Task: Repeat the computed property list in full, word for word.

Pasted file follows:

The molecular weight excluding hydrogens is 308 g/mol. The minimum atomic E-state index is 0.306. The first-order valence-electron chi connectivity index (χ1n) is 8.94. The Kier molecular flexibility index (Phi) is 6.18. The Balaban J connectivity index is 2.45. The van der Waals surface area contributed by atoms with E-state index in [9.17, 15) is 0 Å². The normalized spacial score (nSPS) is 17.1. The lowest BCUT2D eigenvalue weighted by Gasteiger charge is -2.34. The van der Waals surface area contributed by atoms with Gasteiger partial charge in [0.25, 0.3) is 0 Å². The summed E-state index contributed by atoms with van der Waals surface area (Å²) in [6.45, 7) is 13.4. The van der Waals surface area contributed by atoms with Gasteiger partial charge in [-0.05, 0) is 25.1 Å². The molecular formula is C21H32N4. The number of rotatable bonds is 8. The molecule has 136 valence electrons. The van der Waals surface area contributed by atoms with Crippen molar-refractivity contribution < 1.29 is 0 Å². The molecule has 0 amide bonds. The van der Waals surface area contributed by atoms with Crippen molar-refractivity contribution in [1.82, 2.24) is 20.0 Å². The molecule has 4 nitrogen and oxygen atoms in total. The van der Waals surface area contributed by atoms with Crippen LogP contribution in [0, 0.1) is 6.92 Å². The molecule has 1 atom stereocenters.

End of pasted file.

The molecular weight excluding hydrogens is 308 g/mol. The minimum atomic E-state index is 0.306. The first-order valence-electron chi connectivity index (χ1n) is 8.94. The Kier molecular flexibility index (Phi) is 6.18. The Balaban J connectivity index is 2.45. The van der Waals surface area contributed by atoms with E-state index in [9.17, 15) is 0 Å². The normalized spacial score (nSPS) is 17.1. The lowest BCUT2D eigenvalue weighted by Gasteiger charge is -2.34. The van der Waals surface area contributed by atoms with Gasteiger partial charge in [0.25, 0.3) is 0 Å². The summed E-state index contributed by atoms with van der Waals surface area (Å²) in [6.45, 7) is 13.4. The van der Waals surface area contributed by atoms with Gasteiger partial charge in [-0.05, 0) is 25.1 Å². The molecular formula is C21H32N4. The number of rotatable bonds is 8. The molecule has 136 valence electrons. The van der Waals surface area contributed by atoms with Crippen molar-refractivity contribution < 1.29 is 0 Å². The molecule has 0 amide bonds. The van der Waals surface area contributed by atoms with Crippen molar-refractivity contribution in [1.82, 2.24) is 20.0 Å². The molecule has 4 nitrogen and oxygen atoms in total. The van der Waals surface area contributed by atoms with Crippen LogP contribution in [0, 0.1) is 6.92 Å². The molecule has 1 atom stereocenters.